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Earth Planets Space, Vol. 65 (No. 6), pp. 539-550, 2013
doi:10.5047/eps.2013.05.008

Magnetotelluric and temperature monitoring after the 2011 sub-Plinian eruptions of Shinmoe-dake volcano

Koki Aizawa1, Takao Koyama1, Makoto Uyeshima1, Hideaki Hase1,2, Takeshi Hashimoto3, Wataru Kanda2, Ryokei Yoshimura4, Mitsuru Utsugi5, Yasuo Ogawa2, and Ken'ichi Yamazaki4

1Earthquake Research Institute, University of Tokyo, Yayoi 1-1-1, Bunkyo-ku, Tokyo 113-0032, Japan
2Volcanic Fluid Research Center, Tokyo Institute of Technology, Ookayama 2-12-2, Meguro-ku, Tokyo 152-8551, Japan
3Institute of Seismology and Volcanology, Faculty of Science, Hokkaido University, N10W8, Kita-ku, Sapporo, Hokkaido 060-0810, Japan
4Disaster Prevention Research Institute, Kyoto University, Gokasho, Uji, Kyoto 611-0011, Japan
5Aso Volcanological Laboratory, Institute for Geothermal Sciences, Graduate School of Science, Kyoto University, Minami-Aso, Kumamoto 869-1404, Japan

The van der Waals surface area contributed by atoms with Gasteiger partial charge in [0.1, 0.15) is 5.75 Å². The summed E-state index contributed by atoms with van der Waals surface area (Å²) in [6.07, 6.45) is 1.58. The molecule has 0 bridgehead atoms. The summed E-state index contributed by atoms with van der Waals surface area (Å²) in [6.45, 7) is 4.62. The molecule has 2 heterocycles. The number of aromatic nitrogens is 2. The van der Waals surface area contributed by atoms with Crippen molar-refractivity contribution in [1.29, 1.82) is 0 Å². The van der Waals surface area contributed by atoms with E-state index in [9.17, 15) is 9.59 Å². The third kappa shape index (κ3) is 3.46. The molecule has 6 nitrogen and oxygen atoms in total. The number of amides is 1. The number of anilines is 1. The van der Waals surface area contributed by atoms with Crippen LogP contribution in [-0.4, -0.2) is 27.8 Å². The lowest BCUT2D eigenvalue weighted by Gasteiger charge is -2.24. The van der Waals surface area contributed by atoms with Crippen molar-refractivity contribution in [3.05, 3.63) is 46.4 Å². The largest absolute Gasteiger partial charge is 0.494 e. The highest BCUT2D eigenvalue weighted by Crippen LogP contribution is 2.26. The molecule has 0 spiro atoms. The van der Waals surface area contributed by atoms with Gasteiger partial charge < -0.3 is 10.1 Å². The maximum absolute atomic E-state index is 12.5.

(Received November 1, 2012; Revised April 18, 2013; Accepted May 17, 2013; Online published July 8, 2013)

Abstract: Three sub-Plinian eruptions took place on 26-27 January 2011 at Shinmoe-dake volcano in the Kirishima volcanic group, Japan. During this event, GPS and tiltmeters detected syn-eruptive ground subsidence approximately 7 km to the WNW of the volcano. Starting in March 2011, we conducted broad-band magnetotelluric (MT) measurements at a site located 5 km NNW of the volcano, beneath which the Shinmoe-dake magma plumbing system may exist. In addition, temperature monitoring of fumaroles and hot-springs near the MT site was initiated in July 2011. Our MT data record changes in apparent resistivity of approximately ±5%, along with a ±1° phase change in the off-diagonal component of the impedance tensor (Zxy and Zyx). Using 1-D inversion, we infer that these slight changes in resistivity took place at relatively shallow depths of only a few hundred meters, at the transition between a near-surface resistive layer and an underlying conductive layer. Resistivity changes observed since March 2012 are correlated with the observed temperature increases around the MT monitoring site. These observations suggest the existence beneath the MT site of pathways which enable volatile escape.
Key words: Magnetotellurics, temperature monitoring, resistivity monitoring, structural change.


Corresponding author E-mail: aizawa@sevo.kyushu-u.ac.jp


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